Vermont Business Magazine The US Environmental Protection Agency (EPA), the US Department of Agriculture (USDA) Forest Service, the Appalachian Regional Commission (ARC) and the Northern Border Regional Commission (NBRC) announced assistance for 25 small and rural communities from across the country to identify strategies to grow their outdoor recreation economies and revitalize Main Streets through the Recreation Economy for Rural Communities (RERC) program. Three communities in New England were among those selected: Bangor, Maine, Claremont, New Hampshire, and Marshfield, Vermont.
“Environmentally friendly community development and revitalization through the conservation and sustainable use of our public and private forests and other natural resources, creates vibrant, healthy communities for today and tomorrow,” said EPA New England Region Administrator David W. Cash. “The $689 billion outdoor recreation economy benefits greatly from federal partnership programs like this, and the three New England towns participating this year will add new jobs and recreational amenities for residents and visitors alike.”
A federal planning team will work with each community over the course of four to six months, with a two-day facilitated community workshop as the focal point. Participants will work together to develop strategies and an action plan to grow their local outdoor recreation economies. Some workshops are currently underway. Communities were chosen following a comprehensive interagency review process from a pool of more than 100 applicants.
Bangor, Maine: The Greater Bangor Convention & Visitors Bureau and partners would like to market, promote, and connect nearby outdoor recreation assets, including the Penobscot River, to Bangor’s downtown assets; to create opportunities for local business growth; and to attract visitors and residents to the city. The local steering committee plans to develop environmentally friendly green space, additional areas for new water access, and new walking trails to foster sustainable land management, boost water quality, and improve residents’ health.
Claremont, New Hampshire: The City of Claremont’s Parks and Recreation and Planning and Development departments and other partners would like to connect the city’s main street revitalization efforts with recreation assets nearby, including local parks and forests, the riverfront, and a growing trail network. This project will explore and include many recreation assets, including EPA brownfield remediation and brownfields assessment projects currently underway downtown.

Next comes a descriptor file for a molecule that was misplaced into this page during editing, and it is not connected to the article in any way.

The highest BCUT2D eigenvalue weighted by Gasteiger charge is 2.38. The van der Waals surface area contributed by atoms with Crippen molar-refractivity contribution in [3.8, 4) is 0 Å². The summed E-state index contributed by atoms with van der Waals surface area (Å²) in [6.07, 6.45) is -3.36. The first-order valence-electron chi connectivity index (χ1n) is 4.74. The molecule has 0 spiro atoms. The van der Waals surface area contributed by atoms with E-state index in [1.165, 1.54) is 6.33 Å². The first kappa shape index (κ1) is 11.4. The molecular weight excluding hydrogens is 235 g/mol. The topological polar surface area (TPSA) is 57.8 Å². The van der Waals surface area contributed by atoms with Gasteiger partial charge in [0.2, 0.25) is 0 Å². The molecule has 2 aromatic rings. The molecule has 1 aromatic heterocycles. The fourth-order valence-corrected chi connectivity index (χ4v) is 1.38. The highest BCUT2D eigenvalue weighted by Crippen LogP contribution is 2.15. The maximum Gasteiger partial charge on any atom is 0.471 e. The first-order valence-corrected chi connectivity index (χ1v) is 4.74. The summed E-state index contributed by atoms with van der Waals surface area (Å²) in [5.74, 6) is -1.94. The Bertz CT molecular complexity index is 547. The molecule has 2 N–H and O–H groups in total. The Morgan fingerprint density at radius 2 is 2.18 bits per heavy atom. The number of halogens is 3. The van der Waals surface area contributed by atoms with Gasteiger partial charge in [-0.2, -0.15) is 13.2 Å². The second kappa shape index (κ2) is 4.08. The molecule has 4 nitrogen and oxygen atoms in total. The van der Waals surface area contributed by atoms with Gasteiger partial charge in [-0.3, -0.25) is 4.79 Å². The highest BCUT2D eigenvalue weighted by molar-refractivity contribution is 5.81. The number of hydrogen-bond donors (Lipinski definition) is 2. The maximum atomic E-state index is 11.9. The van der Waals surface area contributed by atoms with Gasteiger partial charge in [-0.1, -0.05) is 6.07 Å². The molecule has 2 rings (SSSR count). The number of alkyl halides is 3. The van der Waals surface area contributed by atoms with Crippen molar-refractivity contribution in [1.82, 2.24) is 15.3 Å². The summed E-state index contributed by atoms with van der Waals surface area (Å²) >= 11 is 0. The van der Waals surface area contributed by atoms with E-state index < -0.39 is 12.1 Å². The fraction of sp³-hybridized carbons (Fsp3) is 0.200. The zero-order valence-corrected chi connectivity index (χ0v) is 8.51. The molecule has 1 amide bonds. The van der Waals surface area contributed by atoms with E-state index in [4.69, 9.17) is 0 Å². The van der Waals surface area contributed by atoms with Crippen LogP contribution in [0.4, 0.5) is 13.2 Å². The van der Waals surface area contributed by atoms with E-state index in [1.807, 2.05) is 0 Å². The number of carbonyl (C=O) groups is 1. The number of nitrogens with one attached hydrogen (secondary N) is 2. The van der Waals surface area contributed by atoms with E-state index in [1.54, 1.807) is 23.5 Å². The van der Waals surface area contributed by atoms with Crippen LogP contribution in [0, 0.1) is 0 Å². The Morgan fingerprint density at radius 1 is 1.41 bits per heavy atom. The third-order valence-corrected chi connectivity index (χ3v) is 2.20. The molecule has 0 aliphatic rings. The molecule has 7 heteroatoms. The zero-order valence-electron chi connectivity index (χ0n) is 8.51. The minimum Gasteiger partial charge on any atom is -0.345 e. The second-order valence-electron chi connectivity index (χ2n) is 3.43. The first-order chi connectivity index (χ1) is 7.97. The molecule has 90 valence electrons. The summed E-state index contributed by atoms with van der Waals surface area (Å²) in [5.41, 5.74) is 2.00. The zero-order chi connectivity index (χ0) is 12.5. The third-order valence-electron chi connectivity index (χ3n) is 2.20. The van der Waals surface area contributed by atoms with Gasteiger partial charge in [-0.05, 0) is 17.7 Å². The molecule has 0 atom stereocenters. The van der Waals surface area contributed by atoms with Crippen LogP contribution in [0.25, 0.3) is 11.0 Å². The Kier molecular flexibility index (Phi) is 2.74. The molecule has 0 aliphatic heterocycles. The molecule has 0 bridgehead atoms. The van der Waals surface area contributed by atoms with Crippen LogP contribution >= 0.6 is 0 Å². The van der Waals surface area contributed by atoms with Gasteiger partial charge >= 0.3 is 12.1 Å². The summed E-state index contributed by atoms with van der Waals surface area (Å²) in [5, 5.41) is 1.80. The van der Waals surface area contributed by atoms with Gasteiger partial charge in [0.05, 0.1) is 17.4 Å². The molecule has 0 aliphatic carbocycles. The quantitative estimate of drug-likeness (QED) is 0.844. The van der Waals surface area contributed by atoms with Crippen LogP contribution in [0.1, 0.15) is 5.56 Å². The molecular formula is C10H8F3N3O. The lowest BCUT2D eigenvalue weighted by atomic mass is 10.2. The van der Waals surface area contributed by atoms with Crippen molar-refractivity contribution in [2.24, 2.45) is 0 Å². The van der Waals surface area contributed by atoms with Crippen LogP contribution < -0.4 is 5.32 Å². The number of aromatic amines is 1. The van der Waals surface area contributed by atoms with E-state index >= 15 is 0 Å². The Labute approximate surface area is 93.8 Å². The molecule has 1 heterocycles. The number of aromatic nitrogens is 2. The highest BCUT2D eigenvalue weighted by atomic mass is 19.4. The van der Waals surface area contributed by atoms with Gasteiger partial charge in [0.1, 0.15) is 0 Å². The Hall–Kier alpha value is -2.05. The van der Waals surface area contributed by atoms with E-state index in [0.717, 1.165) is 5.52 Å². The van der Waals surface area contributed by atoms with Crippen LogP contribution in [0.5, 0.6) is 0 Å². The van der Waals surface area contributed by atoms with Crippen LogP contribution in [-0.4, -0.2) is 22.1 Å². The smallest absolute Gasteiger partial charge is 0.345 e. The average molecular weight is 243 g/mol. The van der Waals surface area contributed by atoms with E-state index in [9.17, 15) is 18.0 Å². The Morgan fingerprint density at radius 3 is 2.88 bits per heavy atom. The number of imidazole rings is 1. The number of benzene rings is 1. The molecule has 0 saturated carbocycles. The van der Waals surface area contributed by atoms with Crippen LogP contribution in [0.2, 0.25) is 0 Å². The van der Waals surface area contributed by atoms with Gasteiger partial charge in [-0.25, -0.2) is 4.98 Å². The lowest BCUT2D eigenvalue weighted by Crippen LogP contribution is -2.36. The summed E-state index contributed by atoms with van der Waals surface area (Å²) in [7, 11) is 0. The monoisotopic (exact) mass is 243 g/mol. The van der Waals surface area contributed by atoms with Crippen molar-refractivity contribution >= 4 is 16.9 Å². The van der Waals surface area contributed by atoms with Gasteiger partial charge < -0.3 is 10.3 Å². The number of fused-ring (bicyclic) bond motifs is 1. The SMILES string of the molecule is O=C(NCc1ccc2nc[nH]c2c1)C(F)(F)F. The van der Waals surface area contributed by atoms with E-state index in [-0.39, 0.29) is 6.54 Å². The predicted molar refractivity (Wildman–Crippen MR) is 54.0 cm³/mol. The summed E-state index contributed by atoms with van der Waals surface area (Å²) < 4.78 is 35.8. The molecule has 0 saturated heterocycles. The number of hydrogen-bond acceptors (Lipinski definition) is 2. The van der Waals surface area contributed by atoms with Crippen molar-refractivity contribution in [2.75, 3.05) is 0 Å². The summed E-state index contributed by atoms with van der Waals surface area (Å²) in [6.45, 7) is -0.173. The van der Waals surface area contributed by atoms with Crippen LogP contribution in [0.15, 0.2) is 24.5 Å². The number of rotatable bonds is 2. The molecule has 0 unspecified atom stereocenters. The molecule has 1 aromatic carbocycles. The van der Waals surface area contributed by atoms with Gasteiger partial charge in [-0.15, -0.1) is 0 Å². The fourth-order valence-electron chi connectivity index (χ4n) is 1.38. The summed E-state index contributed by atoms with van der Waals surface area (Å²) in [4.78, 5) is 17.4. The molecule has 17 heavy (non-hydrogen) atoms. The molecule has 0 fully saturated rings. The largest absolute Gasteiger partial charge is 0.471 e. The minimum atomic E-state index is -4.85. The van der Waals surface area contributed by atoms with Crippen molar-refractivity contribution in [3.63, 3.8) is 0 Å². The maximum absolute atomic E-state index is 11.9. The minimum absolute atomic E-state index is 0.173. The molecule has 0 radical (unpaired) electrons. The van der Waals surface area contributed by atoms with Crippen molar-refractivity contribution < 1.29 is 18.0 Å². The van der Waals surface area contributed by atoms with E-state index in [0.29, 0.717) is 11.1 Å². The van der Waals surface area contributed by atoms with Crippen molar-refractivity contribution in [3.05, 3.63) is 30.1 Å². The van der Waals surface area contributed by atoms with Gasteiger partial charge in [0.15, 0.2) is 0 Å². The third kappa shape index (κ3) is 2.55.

Marshfield, Vermont: The Town of Marshfield and partners would like to market the town’s recreational opportunities to visitors; expand local business opportunities in the village; reroute portions of the Cross Vermont Trail onto an old railroad bed; and foster outdoor recreation activities in all four seasons. The town would also like to engage residents that are not normally involved in planning discussions so that all may benefit from outdoor recreation opportunities.
Over 160 million Americans over the age of six participated in outdoor recreation in 2020, according to the 2021 Outdoor Participation Trends Report, and sales figures across the industry broke records as Americans flocked to the outdoors in search of safe, family-friendly opportunities during the pandemic. These activities, which include camping, fishing, hunting, hiking, RVing, boating, running, swimming, baseball, winter sports, and many others, can bring new investment and jobs to local economies, benefit health and wellness, raise awareness in conservation of forests and other natural resources, and improve the quality of life for residents.
Learn more about EPA Region 1: https://www.epa.gov/aboutepa/epa-region-1-new-england
BOSTON (Aug. 22, 2022) — The US Environmental Protection Agency